President Trump’s Executive Order To End Family Separations Could Mean Indefinite Detention For Migrant Children
President Trump signed an executive order Wednesday to end family separations at the border — an immigration policy that was enacted by the Trump administration earlier this year. More than 2,000 children have been separated from their parents since the policy went into effect in April.
“We’re going to have strong — very strong — borders, but we are going to keep the families together,” Trump told the press while signing the executive order, according to The New York Times. “I didn’t like the sight or the feeling of families being separated.”
However, critics were quick to remind everyone that he is responsible for separating families.
“It is outrageous that the president is pushing the criminal detention of innocent children as a solution to his own evil act,” Kevin Appleby, a senior director at the Center for Migration Studies, told The New York Times. “The best solution would be releasing families to sponsors or placing them in community-based alternatives to detention programs, which are less expensive and much more humane.”
Families who cross the border illegally will not be separated. Children will now be detained indefinitely in detention facilities — described by many as prisons — with their parents while their cases go to court. This is causing its own legal challenge because of a court decision in Flores v. Reno Settlement Agreement, or the Flores Settlement, in 1997.
The Flores Settlement states that children cannot be detained for more than 20 days. They are also to be held in the least restrictive detention possible. According to Vox, the Trump administration is aware of the court decision and have been working to overturn it so children can be held indefinitely.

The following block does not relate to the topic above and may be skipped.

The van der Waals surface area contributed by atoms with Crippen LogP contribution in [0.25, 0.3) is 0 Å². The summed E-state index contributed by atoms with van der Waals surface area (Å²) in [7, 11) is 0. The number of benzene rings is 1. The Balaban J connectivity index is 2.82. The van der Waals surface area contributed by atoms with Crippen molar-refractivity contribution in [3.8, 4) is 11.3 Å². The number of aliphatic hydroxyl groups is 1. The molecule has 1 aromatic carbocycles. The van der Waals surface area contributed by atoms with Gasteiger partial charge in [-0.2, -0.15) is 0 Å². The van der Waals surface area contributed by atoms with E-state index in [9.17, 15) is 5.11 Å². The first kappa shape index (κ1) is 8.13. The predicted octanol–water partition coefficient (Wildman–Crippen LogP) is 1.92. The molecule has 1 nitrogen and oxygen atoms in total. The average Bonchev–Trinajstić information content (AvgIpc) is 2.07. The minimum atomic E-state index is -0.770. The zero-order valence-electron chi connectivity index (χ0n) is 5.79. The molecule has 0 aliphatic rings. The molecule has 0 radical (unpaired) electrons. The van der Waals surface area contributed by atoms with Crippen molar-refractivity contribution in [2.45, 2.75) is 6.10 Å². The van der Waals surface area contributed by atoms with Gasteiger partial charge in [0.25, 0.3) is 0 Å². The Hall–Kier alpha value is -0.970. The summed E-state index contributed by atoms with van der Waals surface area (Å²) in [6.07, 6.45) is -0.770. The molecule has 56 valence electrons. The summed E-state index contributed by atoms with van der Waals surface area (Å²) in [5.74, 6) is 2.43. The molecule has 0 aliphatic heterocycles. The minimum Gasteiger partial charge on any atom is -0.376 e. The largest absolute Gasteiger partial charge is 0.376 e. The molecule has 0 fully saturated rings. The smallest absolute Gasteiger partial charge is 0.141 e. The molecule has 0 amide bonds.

President Trump has tried distancing himself from his immigration policy by blaming Democrats and previous presidents for the separation. However, the key difference is that the Trump administration turned crossing the border illegally from a civil matter to a criminal matter. This difference is what forced immigration officers to separate all families crossing the border during the last six weeks.
The executive order does not address reuniting children who were previously separated from their parents. Immigration officials have admitted that there is no process in place to reunite the families that have been separated.
“I think the intention was to change things (but) I think there is a lot of confusion. Frankly, I think the way the order is drafted is not executable,” John Sandweg, a former director of Immigration and Customs Enforcement, told CNN. “I was really shocked to see they are not going to unite the kids. I thought the whole point of this was to reunite the kids.”